Kenyon made his name as United's chief executive before jumping ship to Chelsea, where he is paid considerably more to make grandiose yet meaningless statements about turning the club into a world brand.
Publicity Pete mark II seized his moment, glad-handing all and sundry with a jaunty grin, robbing the distraught Terry of his last shred of dignity.
When a soaking, hangdog Avram Grant eventually went up, Michel Platini handed him two medals. The second can only have been for Jose Mourinho, who oversaw the early part of Chelsea's European campaign.
A conscientious sort, Grant clearly put it away for safekeeping to send to Mourinho later. So what did ED see him chucking into the crowd moments later?
(And yes, ED knows it was Drogba's. But still, can't blame Avram for getting rid of it.)
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Being a continental showpiece, everyone seemed excessively concerned what foreign viewers might think.
It was generally agreed that they would appreciate both teams' commitment and hard work, despite a general lack of technique and tactical nous.
It was like they were talking about a crunch Conference North game between Leigh RMI and Blyth Spartans - even Sky were at it.
How peculiar that those people most responsible for hyping the Premier League to within an inch of its life would fall victim to such circumspection.
Presumably it is hard to see the wood for the trees when you spend your life pretending Wigan v Sunderland is the most important event since creation.
It takes a lot for Early Doors to say something positive about English football, but these teams were in the Champions League final for a reason.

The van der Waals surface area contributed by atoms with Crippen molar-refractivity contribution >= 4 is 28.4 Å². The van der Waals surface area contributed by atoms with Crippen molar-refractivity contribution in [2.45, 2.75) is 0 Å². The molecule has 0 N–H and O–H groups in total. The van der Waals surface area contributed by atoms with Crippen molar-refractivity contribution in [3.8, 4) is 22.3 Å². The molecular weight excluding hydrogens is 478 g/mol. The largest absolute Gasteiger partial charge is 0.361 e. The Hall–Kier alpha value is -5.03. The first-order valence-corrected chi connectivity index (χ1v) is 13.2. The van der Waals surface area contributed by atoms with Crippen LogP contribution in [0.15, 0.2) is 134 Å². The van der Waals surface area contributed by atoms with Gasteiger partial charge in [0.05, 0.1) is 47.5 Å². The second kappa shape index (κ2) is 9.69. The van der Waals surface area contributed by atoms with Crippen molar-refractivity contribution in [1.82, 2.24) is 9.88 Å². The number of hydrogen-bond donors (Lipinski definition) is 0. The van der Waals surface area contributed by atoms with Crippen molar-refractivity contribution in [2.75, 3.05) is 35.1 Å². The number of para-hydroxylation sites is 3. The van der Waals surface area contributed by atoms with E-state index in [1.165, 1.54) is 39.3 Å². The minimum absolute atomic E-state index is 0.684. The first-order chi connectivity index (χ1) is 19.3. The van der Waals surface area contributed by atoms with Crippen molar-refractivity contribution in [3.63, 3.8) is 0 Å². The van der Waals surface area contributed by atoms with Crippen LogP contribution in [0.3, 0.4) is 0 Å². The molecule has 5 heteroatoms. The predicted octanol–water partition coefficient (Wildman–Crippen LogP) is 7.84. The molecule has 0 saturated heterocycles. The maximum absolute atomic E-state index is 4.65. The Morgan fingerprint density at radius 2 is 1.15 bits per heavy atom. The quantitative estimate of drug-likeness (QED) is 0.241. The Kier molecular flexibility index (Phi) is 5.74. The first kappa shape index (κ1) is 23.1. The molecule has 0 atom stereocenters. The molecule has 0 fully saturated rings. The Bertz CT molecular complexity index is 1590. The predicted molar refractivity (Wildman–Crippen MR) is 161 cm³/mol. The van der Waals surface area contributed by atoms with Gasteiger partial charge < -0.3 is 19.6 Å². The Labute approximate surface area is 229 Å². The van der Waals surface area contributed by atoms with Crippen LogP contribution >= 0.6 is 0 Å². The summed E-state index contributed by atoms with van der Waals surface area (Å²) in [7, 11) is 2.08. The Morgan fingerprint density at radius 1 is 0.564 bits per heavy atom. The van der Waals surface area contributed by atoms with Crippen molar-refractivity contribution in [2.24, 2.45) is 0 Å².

The simple fact is no foreign team knocked out any of the four Premier League sides; Liverpool beat Arsenal, Chelsea beat Liverpool, United beat Chelsea. If that isn't a sign of dominance, then it is hard to know what is.
Of course next year might be different, but for the moment ED's Mediterranean cousins Doors can stick their carping up their habitually-late, scooter-riding, kissing-on-both-cheeks rear ends. Losers.
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Much was made of Chelsea's extra experience, as though this were unquestionably an advantage. But when your big match experience consists largely of failure and disappointment, just how helpful is it?
Michael Ballack lost everything there is to lose with Bayer Leverkusen, while Terry and Lampard have spent years crashing out of major tournaments with England.
Yes, Florent Malouda played in the World Cup final, but Early Doors seems to remember he was crap and France lost.
When Ryan Giggs ran onto Patrice Evra's pullback, was he thinking about the open goal he missed against Arsenal in the FA Cup a few years ago? His rotten finish suggests he might have been.
Experience is overrated. Sometimes the absence of mental scars allow clarity of thought at the crucial moment.